NC State's Hines declares for NFL draft
There’s a part of Nyheim Hines that wanted to make the easy choice and stay at N.C. State for another football season.
Then the All-ACC running back from Garner started to consider his own dreams, the shelf-life of an NFL running back and how much even an off-the-charts statistical senior season would help his NFL stock.
So Hines has decided to go for it now and enter the NFL draft. He announced his decision on Friday.
“I think this is the best decision for me and my body,” Hines said. “I’m trying to get the most out of my career that I can.”
As a junior, Hines led the ACC in all-purpose yards (1,868) this past season and ran for 1,112 yards with 12 touchdowns in 11 full games.
He did miss parts of two games with an ankle injury and the second half of a third game while being evaluated for a concussion.
Hines helped the Wolfpack finish with a 9-4 record and a No. 23 national ranking. There was a correlation between his absence, due to injury, and losses to Notre Dame, Clemson and Wake Forest.
After he led the Wolfpack to a 33-21 win over North Carolina in the regular-season finale, Hines submitted his name to the NFL advisory board for draft feedback.
He received a third- to fourth-round grade from the league. After a three-touchdown performance in the Wolfpack’s Sun Bowl win on Dec. 29, Hines started to lean more towards going pro.
And this was the main question he debated with his family: At his size, he’s listed at 5-9 and 197 pounds, and with the type of season he turned in, how much more could his stock really improve?
“I’m not going to get any taller” Hines said.
Hines’ father, Darren, said the combination of his son’s size and position – there is more of a risk in getting injured at running back – led the family to the choice of coming out now.
Hines and Stanford star running back Bryce Love, who is from Wake Forest, are good friends, as are their families. Darren Hines used Love as an example of how a player’s stock can stagnate.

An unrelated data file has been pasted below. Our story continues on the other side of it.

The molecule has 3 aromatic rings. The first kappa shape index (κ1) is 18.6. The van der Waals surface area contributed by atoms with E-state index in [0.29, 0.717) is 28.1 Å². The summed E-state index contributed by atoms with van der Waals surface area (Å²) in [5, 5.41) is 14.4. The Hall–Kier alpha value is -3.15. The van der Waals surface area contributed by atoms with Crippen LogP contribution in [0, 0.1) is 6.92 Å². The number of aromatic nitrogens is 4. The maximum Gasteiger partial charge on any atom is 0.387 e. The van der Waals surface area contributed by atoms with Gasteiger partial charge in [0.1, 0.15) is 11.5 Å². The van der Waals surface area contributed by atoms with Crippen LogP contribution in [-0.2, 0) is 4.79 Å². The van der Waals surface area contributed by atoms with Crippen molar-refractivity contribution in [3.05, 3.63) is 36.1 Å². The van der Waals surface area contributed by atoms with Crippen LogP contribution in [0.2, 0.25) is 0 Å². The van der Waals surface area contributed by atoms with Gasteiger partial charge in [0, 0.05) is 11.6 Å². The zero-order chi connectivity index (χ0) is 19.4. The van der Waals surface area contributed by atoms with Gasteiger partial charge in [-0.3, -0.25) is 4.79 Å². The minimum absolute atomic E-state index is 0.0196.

“We felt like even if he came back, we didn’t feel like his stock would go up more because of his size,” Darren Hines said. “Look at Bryce, he ran for 2,000-plus yards and he’s still being projected to go in the second round.”
Love, who is listed at 5-10 and 196 pounds, is a speed back in the same mold as Hines. Love ran for 2,118 yards last season for the Cardinal and was the runner-up in the Heisman Trophy voting.
An All-American relay sprinter in track, Hines is hopeful that he can impress NFL teams with his speed in pre-draft workouts.
“I’m confident I will test well, which will help,” Hines said.
Hines’ versatility on special teams – he returns kickoff and punts and was a standout on punt coverage – should also help.
We felt like even if he came back, we didn’t feel like his stock would go up more because of his size.
Darren Hines, Nyheim Hines’ father
He had 92-yard punt return for a touchdown in his best performance of the season in a 35-17 at Pittsburgh on Oct. 14.
He also had a 100-yard kickoff return for a touchdown in the bowl win over Vanderbilt in 2016 and a 100-yard return for a score against Clemson in 2015.
Hines also played extensively at receiver in his first two seasons. He had 43 catches for 525 yards in 2016, when he played primarily receiver.
He was moved to running back this season with the graduation of Matt Dayes. Hines followed up Dayes’ 1,000-yard season with one of his own, after N.C. State had gone 14 years without one.
Leaving the Triangle
But there is a downside to leaving, too. Hines was on track to finish his degree in information technology next year. He plans on coming back to finish his degree.
And this will be the first time Hines leaves the Triangle. He grew up in Raleigh and was a prep football legend at Garner High, where he was recruited by Clemson, Ohio State and just about every other ACC and national power.
Hines’ twin sister, Nyah, was a big reason he stayed home and chose to go to N.C. State.
“Leaving my sister, that’s a big thing,” Hines said. “I’ve never really left home before but I want to chase my dream.
“The way I look at it, school and N.C. State will be always be here but my football career won’t and I’ve always dreamt of playing in the NFL.”
Joe Giglio: 919-829-8938, @jwgiglio